382 THE SHADOW
1 You tremble,' said the Princess, when the Shadow came to her. ' Has anything happened ? You must not be ill to-day, when we are to have our wedding.'
' I have experienced the most terrible thing that can happen,' said the Shadow. • Only think !—such a poor shallow brain cannot bear much—only think ! my shadow has gone mad : he fancies he has become a man, and—only think !—that I am his shadow.'
1 This is terrible !' said the Princess. * He 's locked up, I hope ? '
' Certainly. I'm afraid he will never recover/
1 Poor shadow ! ' cried the Princess, ' he 's very unfortunate. It would really be a good action to deliver him from his little bit of life. And when I think it over, properly, I believe it is quite necessary to put him quietly out of the way.'
' That's certainly very hard, for he was a faithful servant,' said the Shadow ; and he pretended to sigh.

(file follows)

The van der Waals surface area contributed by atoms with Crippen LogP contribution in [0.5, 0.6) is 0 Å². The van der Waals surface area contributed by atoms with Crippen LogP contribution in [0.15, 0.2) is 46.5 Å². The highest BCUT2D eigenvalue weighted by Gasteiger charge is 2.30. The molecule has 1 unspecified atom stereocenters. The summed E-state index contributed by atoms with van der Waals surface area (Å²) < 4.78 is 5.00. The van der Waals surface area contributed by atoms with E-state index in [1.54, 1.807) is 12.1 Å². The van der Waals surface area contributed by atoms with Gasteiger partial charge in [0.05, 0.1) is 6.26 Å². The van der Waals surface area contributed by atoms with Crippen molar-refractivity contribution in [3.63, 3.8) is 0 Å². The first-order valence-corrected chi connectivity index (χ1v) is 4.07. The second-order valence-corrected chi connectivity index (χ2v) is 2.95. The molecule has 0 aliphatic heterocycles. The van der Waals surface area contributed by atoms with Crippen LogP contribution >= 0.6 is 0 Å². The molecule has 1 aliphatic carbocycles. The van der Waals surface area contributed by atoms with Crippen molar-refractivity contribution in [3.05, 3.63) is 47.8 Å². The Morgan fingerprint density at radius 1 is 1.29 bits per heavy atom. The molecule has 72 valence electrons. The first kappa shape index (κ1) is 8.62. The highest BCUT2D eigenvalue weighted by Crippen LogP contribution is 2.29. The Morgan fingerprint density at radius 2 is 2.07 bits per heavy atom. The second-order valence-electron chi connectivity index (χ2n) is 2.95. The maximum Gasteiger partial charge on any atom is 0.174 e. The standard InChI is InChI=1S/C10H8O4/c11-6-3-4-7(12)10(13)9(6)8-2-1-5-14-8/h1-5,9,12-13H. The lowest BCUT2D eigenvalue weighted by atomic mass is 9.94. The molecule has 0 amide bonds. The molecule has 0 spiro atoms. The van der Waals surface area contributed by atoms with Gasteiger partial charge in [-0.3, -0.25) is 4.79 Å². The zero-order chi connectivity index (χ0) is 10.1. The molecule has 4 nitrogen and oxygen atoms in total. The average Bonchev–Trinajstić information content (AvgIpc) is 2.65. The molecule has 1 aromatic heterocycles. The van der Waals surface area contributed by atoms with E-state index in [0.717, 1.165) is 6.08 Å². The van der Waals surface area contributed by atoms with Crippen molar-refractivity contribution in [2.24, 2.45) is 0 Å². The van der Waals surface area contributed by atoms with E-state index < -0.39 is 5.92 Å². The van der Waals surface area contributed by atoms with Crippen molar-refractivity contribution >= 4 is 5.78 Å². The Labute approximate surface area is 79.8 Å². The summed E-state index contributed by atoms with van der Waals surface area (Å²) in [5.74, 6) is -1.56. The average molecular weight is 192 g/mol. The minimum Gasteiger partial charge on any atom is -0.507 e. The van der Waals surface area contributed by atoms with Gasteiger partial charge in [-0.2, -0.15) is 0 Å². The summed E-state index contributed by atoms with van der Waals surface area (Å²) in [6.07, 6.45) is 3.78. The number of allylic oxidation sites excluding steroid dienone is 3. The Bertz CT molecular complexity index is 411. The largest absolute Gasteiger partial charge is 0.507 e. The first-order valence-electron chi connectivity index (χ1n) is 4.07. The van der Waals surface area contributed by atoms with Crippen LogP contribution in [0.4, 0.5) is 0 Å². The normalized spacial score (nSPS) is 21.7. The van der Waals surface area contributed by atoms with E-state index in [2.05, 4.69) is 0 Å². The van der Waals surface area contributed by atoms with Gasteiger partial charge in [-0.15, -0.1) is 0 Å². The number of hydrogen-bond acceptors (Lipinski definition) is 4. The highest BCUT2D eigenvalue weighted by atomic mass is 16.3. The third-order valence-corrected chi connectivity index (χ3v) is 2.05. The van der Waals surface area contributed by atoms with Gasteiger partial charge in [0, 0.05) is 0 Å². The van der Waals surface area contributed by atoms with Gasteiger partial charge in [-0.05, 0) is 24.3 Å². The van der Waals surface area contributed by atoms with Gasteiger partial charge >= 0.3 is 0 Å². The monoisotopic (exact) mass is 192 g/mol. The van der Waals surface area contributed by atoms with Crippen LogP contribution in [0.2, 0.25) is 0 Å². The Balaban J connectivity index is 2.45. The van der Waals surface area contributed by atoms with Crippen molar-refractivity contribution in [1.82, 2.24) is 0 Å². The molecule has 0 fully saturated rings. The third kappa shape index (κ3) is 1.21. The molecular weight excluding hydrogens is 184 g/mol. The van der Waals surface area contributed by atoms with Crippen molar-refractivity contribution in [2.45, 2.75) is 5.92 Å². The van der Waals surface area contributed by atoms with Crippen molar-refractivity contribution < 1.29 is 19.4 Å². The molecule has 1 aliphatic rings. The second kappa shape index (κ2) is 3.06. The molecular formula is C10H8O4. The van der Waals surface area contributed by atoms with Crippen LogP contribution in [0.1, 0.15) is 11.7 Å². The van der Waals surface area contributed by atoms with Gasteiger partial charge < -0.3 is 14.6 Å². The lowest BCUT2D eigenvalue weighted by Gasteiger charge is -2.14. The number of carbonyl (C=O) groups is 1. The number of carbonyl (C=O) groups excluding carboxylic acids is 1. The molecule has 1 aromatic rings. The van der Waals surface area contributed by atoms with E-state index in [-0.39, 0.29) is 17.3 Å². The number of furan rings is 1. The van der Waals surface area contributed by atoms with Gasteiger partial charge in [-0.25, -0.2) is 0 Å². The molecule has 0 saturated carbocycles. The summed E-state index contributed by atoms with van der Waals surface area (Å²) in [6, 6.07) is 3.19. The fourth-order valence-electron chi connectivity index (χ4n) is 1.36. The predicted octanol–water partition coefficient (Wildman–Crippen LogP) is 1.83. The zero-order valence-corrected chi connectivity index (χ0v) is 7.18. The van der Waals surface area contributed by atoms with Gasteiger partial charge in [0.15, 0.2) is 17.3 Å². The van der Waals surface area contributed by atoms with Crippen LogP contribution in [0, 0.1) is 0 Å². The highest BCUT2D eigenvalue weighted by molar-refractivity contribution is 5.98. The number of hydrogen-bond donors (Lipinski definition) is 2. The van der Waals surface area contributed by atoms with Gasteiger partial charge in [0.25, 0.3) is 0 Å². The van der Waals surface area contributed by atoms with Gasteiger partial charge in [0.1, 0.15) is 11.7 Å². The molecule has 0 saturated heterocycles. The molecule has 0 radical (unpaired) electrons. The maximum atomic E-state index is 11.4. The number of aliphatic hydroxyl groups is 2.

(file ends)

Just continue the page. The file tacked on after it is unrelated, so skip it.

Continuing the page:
' You've a noble character,' said the Princess, and she bowed before him.
In the evening the whole town was illuminated, and cannon were fired—bang !—and the soldiers presented arms. That was a wedding ! The Princess and the Shadow stepped out on the balcony to show themselves and receive another cheer.
The learned man heard nothing of all this festivity, for he had already been executed.
THE OLD HOUSE
Down yonder, in the street, stood an old, old house. It was almost three hundred years old, for one could read as much on the beam, on which was carved the date of its erection, surrounded by tulips and trailing hops. There one could read entire verses in the characters of olden times, and over each window a face had been carved in the beam, and these made all kinds of strange grimaces. One story projected a long way above the other, and close under the roof was a leaden gutter with a dragon's head. The rain water was to run out of the dragon's